18 June 2009 Edition

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International: Iran

Missing Votes, Money and Mullahs

Although the situation remains remarkably fluid it seems unlikely that President Mahmoud Ahmadinejad will, in the weeks and months ahead, retain the same authority and power he has gained in Iran over the years.
He may well retain his office – although even that is uncertain – but his authority has been both undermined and diminished by events since the June 12 election.
Certainly, President Ahmadinejad and his mentors – most notably Grand Ayatollah Ali Khameni, the country’s Supreme Leader since 1989 – have been playing to stereotype for those who will still demonise the country and use recent events to irrefutably ‘prove’ that Iran remains at the heart of the ‘axis of evil’.
There’s the ‘Bomb Iran Brigade’ (BIB). Remember them? They haven’t gone away, you know. They included some famous names in their ranks: failed US presidential candidate John McCain thought the idea so funny he sang about it; the Wall Street Journal published an opinion piece entitled The Case for Bombing Iran; prominent democrat and former vice-presidential candidate Joe Lieberman supported the argument, while Rudy Giuliani, former mayor of New York and a failed presidential candidate favoured a first-strike (nuclear) attack on Iran. And that was just in the US. The BIB enjoyed a global membership, particularly on the Israeli right and among their many supporters in Europe.
Doubtless, those selfsame individuals are now – from the safety and comfort of their armchairs – the loudest, most vocal and most vociferous advocates for the ‘democratic will of the Iranian people’, cheering on the same people they previously believed had no right to live.
There have been some muted claims – primarily from the US Right – that discern the outlines of a grand, US-backed conspiracy designed to bring down Ahmadinejad and his allies. Undoubtedly, there is US involvement in the country – but Washington lacks either the means or the capacity to put millions onto the Iranian streets.

Perhaps closer to the truth is that this is more akin to western liberal wish fulfilment, of the sort that romanticises and reminisces endlessly about the gentle, colour-coded, user-friendly revolutions of Eastern Europe’s yesteryear: Ukraine’s Orange and Gerorgia’s Rose Revolution being obvious examples. Both of them are now mired in tyranny and corruption.
Certainly western media coverage in advance of the June 12 election was cartoonish in its representation of events, with Mir Hossein Mousavi depicted almost as an Iranian Obama locked in mortal combat with the baddie Ahmadinejad.
And the audience is aware that the latter is the man who threatened to ‘wipe Israel off the map’ (he didn’t), called for its elimination (same again) and was bent on fashioning his own nuclear arsenal to rival that of.....Pakistan, India, North Korea, perhaps even Israel itself.
 But what is clear is that the official Iranian version of the presidential election has been contradicted, queried and questioned so frequently and from so many quarters that it no longer has credibility. Ahmadinejad is popular and has a political base, but no estimate ever put it as close to 63 percent of the voting public, nor saw him winning in areas where his support was traditionally low, such as the home province of his rival Mousavi.
And the concession by the Guardian Council – to recount some votes – merely served to legitimise the protestors doubts. Even more damning was the Council’s subsequent statement that recount or not, the result would stand.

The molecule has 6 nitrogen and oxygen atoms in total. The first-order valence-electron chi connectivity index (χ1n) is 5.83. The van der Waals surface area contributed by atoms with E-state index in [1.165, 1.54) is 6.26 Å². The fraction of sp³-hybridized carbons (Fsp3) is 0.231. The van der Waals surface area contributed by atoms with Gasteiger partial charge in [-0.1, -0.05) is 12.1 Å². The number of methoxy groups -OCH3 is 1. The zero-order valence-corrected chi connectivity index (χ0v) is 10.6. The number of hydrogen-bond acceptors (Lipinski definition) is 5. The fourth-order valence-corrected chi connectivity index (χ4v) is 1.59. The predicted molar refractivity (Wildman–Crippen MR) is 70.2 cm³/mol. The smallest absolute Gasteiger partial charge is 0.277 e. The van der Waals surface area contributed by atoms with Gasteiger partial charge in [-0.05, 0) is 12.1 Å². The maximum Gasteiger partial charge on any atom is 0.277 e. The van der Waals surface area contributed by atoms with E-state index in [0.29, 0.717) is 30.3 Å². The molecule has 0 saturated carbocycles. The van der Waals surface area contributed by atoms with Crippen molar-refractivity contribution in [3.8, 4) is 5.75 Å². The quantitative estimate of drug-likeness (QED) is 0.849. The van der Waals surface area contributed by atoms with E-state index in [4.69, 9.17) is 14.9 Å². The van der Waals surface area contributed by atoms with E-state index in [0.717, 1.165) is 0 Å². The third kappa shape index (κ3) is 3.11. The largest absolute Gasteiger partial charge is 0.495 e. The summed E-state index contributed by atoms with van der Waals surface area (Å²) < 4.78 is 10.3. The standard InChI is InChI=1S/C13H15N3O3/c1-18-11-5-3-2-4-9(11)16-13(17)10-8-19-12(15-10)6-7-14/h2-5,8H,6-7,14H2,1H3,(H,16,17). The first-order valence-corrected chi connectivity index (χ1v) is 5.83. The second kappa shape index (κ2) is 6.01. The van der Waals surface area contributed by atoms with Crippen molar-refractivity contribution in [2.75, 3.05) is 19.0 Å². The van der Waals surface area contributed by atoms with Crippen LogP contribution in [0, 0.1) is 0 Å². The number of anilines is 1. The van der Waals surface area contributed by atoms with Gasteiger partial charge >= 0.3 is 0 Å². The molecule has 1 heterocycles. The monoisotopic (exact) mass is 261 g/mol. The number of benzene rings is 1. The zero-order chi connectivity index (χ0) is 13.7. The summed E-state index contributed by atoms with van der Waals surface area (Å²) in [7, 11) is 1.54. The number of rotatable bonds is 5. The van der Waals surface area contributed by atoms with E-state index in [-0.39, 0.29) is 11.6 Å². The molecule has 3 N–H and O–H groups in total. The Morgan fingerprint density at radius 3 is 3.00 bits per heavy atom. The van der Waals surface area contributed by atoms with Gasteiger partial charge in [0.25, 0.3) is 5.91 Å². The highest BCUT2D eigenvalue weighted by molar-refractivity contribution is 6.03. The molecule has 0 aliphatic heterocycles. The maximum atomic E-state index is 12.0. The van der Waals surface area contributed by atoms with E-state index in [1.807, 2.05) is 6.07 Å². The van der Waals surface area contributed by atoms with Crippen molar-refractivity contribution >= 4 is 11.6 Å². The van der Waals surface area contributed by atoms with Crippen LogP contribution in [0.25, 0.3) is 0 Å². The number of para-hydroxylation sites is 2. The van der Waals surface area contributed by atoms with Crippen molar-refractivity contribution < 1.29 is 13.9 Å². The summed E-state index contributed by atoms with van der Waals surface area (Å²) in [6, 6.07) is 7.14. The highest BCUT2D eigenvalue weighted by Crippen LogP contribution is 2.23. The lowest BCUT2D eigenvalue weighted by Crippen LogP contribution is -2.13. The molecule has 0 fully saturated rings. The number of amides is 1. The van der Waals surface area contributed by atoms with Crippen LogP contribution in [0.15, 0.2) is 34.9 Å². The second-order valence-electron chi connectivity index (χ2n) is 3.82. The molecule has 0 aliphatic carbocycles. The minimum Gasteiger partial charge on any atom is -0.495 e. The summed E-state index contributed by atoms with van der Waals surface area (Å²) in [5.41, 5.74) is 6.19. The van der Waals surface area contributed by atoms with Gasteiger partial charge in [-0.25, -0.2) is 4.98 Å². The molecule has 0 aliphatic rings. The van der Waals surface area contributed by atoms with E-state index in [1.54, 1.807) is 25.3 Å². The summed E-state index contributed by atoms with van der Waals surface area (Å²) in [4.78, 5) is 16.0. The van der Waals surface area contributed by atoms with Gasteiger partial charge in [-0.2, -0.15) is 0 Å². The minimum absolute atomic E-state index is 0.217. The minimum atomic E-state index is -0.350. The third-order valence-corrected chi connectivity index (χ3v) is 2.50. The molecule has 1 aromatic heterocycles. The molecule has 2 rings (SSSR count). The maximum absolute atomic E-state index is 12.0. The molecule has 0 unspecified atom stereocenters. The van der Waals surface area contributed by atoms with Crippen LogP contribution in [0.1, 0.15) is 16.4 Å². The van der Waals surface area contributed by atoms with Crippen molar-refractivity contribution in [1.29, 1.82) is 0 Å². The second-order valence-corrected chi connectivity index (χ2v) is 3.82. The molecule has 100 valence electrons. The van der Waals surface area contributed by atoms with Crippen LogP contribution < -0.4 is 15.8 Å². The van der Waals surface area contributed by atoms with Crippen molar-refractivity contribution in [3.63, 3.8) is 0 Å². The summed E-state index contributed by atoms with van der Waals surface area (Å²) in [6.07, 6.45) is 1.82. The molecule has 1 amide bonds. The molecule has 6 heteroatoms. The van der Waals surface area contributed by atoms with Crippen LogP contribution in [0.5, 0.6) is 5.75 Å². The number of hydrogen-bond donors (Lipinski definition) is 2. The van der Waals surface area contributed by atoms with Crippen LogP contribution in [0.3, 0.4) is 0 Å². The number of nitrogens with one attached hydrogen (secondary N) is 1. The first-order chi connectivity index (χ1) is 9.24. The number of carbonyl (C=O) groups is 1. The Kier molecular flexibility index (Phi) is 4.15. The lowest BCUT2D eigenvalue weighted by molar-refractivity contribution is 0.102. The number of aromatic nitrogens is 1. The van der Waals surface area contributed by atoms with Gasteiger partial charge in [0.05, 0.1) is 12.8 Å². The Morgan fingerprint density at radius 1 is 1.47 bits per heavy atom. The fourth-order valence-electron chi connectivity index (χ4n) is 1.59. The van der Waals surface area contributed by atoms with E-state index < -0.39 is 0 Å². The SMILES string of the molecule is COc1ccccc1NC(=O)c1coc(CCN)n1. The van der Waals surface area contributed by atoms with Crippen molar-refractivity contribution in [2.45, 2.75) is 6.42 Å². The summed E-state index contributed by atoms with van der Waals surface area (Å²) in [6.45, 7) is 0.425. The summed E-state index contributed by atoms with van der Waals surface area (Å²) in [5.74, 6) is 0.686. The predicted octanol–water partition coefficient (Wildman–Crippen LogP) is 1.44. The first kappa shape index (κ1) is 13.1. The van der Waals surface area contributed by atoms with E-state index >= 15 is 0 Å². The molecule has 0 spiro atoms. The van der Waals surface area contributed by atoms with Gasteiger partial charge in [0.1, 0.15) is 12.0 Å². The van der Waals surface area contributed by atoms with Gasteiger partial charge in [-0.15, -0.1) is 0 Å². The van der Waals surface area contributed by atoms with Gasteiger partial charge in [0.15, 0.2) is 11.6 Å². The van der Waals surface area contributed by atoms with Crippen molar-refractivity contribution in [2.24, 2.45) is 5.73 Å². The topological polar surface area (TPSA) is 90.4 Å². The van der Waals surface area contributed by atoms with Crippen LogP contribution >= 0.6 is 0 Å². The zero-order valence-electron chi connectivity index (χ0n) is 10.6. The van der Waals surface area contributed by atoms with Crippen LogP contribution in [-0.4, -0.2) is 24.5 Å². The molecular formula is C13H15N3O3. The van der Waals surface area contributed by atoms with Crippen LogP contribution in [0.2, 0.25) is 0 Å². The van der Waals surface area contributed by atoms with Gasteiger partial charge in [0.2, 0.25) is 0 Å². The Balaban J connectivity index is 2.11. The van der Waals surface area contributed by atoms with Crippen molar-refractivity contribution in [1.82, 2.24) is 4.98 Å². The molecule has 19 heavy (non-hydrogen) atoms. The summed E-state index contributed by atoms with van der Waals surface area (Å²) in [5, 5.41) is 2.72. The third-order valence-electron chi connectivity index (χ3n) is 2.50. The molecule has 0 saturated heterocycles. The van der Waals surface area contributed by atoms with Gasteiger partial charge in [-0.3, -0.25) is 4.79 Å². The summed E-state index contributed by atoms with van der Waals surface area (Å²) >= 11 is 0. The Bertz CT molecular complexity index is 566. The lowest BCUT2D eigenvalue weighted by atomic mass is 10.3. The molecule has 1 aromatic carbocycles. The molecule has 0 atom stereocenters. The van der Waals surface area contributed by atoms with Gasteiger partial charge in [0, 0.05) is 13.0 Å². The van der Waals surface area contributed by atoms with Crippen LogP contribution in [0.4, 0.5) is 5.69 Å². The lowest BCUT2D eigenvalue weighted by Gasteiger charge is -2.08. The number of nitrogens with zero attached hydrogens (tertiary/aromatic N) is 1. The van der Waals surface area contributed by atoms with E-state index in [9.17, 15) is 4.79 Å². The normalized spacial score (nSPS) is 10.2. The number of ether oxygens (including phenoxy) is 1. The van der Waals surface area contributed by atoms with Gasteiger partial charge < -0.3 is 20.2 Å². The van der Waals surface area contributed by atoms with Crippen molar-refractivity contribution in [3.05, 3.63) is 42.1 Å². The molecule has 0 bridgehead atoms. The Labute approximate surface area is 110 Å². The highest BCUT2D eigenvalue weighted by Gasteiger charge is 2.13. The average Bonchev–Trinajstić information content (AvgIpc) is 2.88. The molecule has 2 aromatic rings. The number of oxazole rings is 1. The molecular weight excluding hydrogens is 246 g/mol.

As one Iranian commentator has noted: in the stolen US presidential elections of 2000, they at least had the decency to engage in a pretence of a “legalistic looking, convoluted process.” In Iran, they stole it “up front and honestly.”

And there is reason to suspect that these protests are as much about mammon as they are about mullahs and that the power struggle underway is far more complex than the Reformer v Hardliner plotline that plays out in the mainstream media.
Iran is currently undergoing severe economic trauma following the implosion of its economy and a property boom-bust that would almost put the Dublin government to shame. Almost.
During the 1990s – under the stewardship of President Rafsanjani – Iran underwent a process of economic ‘liberalisation’: the standard term used to describe the transfer of public wealth into private hands. Major state companies were privatised (sold off to cronies) and entrepreneurs encouraged home to ‘rebuild their country.’
Institutions such as the Revolutionary Guards became major players in the economy, as did government officials and mullahs. Corruption became a serious problem – with allegations repeatedly levelled at Rafsanjani and his circle. Today, the former president is known to be hugely wealthy. He is also Ahmadinejad and Khameni’s greatest political rival and the main financial backer of Mousavi.
Beginning in 2005, Iran underwent a property boom that could only have been matched in Dublin: prices in Tehran rose by 200% in two years and property deals worth some $600 billion were transacted in the city – in the space of just 18 months!
The house of cards collapsed in 2008. Inflation is now reportedly running at 25 percent and, as many thousands are now discovering, the newly-privatised economy does not offer workers protection in a downturn. Debt has risen dramatically and the country’s growing middle class has seen its purchasing power disappear.
In some respects, Iran was a tinderbox waiting for a spark and Ahmadinejad’s clumsy attempts to retain power duly obliged. His could be a very short term of office.

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